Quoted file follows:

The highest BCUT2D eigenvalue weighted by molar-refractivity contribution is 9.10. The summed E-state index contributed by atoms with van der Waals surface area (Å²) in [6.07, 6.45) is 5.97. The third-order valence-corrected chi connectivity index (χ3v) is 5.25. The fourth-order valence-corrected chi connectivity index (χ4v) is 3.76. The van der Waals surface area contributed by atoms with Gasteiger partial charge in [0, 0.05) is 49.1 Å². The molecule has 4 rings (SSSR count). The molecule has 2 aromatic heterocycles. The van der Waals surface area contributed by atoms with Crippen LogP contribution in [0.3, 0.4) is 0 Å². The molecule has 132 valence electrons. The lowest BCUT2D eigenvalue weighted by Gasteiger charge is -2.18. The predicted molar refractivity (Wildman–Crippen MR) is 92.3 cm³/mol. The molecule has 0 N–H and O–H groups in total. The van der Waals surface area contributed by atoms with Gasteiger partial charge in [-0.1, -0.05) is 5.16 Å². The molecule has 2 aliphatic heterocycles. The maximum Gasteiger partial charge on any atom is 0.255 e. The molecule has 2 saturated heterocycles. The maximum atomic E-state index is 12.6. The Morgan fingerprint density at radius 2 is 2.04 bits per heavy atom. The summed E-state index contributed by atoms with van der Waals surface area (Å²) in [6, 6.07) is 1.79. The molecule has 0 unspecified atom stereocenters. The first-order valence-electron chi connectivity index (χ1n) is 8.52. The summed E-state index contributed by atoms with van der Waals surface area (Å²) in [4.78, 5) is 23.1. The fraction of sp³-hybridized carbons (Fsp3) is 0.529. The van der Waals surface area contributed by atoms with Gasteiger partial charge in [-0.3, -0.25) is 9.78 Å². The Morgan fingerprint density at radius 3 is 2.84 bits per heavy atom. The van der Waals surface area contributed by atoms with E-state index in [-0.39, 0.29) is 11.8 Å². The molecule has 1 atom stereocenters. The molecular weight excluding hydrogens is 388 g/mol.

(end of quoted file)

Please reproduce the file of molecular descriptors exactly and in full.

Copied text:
The highest BCUT2D eigenvalue weighted by molar-refractivity contribution is 9.10. The summed E-state index contributed by atoms with van der Waals surface area (Å²) in [6.07, 6.45) is 5.97. The third-order valence-corrected chi connectivity index (χ3v) is 5.25. The fourth-order valence-corrected chi connectivity index (χ4v) is 3.76. The van der Waals surface area contributed by atoms with Gasteiger partial charge in [0, 0.05) is 49.1 Å². The molecule has 4 rings (SSSR count). The molecule has 2 aromatic heterocycles. The van der Waals surface area contributed by atoms with Crippen LogP contribution in [0.3, 0.4) is 0 Å². The molecule has 132 valence electrons. The lowest BCUT2D eigenvalue weighted by Gasteiger charge is -2.18. The predicted molar refractivity (Wildman–Crippen MR) is 92.3 cm³/mol. The molecule has 0 N–H and O–H groups in total. The van der Waals surface area contributed by atoms with Gasteiger partial charge in [-0.1, -0.05) is 5.16 Å². The molecule has 2 aliphatic heterocycles. The maximum Gasteiger partial charge on any atom is 0.255 e. The molecule has 2 saturated heterocycles. The maximum atomic E-state index is 12.6. The Morgan fingerprint density at radius 2 is 2.04 bits per heavy atom. The summed E-state index contributed by atoms with van der Waals surface area (Å²) in [6, 6.07) is 1.79. The molecule has 0 unspecified atom stereocenters. The first-order valence-electron chi connectivity index (χ1n) is 8.52. The summed E-state index contributed by atoms with van der Waals surface area (Å²) in [4.78, 5) is 23.1. The fraction of sp³-hybridized carbons (Fsp3) is 0.529. The van der Waals surface area contributed by atoms with Gasteiger partial charge in [-0.3, -0.25) is 9.78 Å². The Morgan fingerprint density at radius 3 is 2.84 bits per heavy atom. The van der Waals surface area contributed by atoms with E-state index in [-0.39, 0.29) is 11.8 Å². The molecule has 1 atom stereocenters. The molecular weight excluding hydrogens is 388 g/mol.